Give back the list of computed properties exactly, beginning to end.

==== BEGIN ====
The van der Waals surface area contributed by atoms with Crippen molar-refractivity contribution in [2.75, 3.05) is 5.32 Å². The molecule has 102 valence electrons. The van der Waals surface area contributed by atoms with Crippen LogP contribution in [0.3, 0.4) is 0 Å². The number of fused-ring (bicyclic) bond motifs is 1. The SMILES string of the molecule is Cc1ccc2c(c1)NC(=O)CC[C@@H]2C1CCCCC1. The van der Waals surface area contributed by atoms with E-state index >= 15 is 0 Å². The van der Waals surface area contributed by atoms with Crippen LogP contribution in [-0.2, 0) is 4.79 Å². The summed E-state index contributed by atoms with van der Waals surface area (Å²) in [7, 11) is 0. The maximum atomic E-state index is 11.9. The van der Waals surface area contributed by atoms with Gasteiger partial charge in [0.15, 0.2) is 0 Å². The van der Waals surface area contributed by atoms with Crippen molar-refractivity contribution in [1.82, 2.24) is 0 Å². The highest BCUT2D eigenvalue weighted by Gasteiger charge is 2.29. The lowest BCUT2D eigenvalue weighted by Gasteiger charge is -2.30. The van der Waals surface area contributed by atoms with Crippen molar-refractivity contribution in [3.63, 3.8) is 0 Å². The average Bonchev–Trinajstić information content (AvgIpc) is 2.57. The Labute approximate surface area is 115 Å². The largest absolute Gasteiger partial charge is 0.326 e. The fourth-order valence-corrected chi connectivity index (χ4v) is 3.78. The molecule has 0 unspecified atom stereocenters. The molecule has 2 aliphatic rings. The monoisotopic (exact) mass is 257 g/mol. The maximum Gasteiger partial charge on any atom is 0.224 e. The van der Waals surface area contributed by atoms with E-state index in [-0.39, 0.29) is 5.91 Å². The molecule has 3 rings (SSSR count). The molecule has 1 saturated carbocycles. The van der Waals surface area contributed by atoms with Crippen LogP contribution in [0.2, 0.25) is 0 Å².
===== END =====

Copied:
The van der Waals surface area contributed by atoms with Crippen molar-refractivity contribution in [2.75, 3.05) is 5.32 Å². The molecule has 102 valence electrons. The van der Waals surface area contributed by atoms with Crippen LogP contribution in [0.3, 0.4) is 0 Å². The number of fused-ring (bicyclic) bond motifs is 1. The SMILES string of the molecule is Cc1ccc2c(c1)NC(=O)CC[C@@H]2C1CCCCC1. The van der Waals surface area contributed by atoms with E-state index >= 15 is 0 Å². The van der Waals surface area contributed by atoms with Crippen LogP contribution in [-0.2, 0) is 4.79 Å². The summed E-state index contributed by atoms with van der Waals surface area (Å²) in [7, 11) is 0. The maximum atomic E-state index is 11.9. The van der Waals surface area contributed by atoms with Gasteiger partial charge in [0.15, 0.2) is 0 Å². The van der Waals surface area contributed by atoms with Crippen molar-refractivity contribution in [1.82, 2.24) is 0 Å². The highest BCUT2D eigenvalue weighted by Gasteiger charge is 2.29. The lowest BCUT2D eigenvalue weighted by Gasteiger charge is -2.30. The van der Waals surface area contributed by atoms with Crippen molar-refractivity contribution in [3.63, 3.8) is 0 Å². The average Bonchev–Trinajstić information content (AvgIpc) is 2.57. The Labute approximate surface area is 115 Å². The largest absolute Gasteiger partial charge is 0.326 e. The fourth-order valence-corrected chi connectivity index (χ4v) is 3.78. The molecule has 0 unspecified atom stereocenters. The molecule has 2 aliphatic rings. The monoisotopic (exact) mass is 257 g/mol. The maximum Gasteiger partial charge on any atom is 0.224 e. The van der Waals surface area contributed by atoms with E-state index in [-0.39, 0.29) is 5.91 Å². The molecule has 3 rings (SSSR count). The molecule has 1 saturated carbocycles. The van der Waals surface area contributed by atoms with Crippen LogP contribution in [0.2, 0.25) is 0 Å².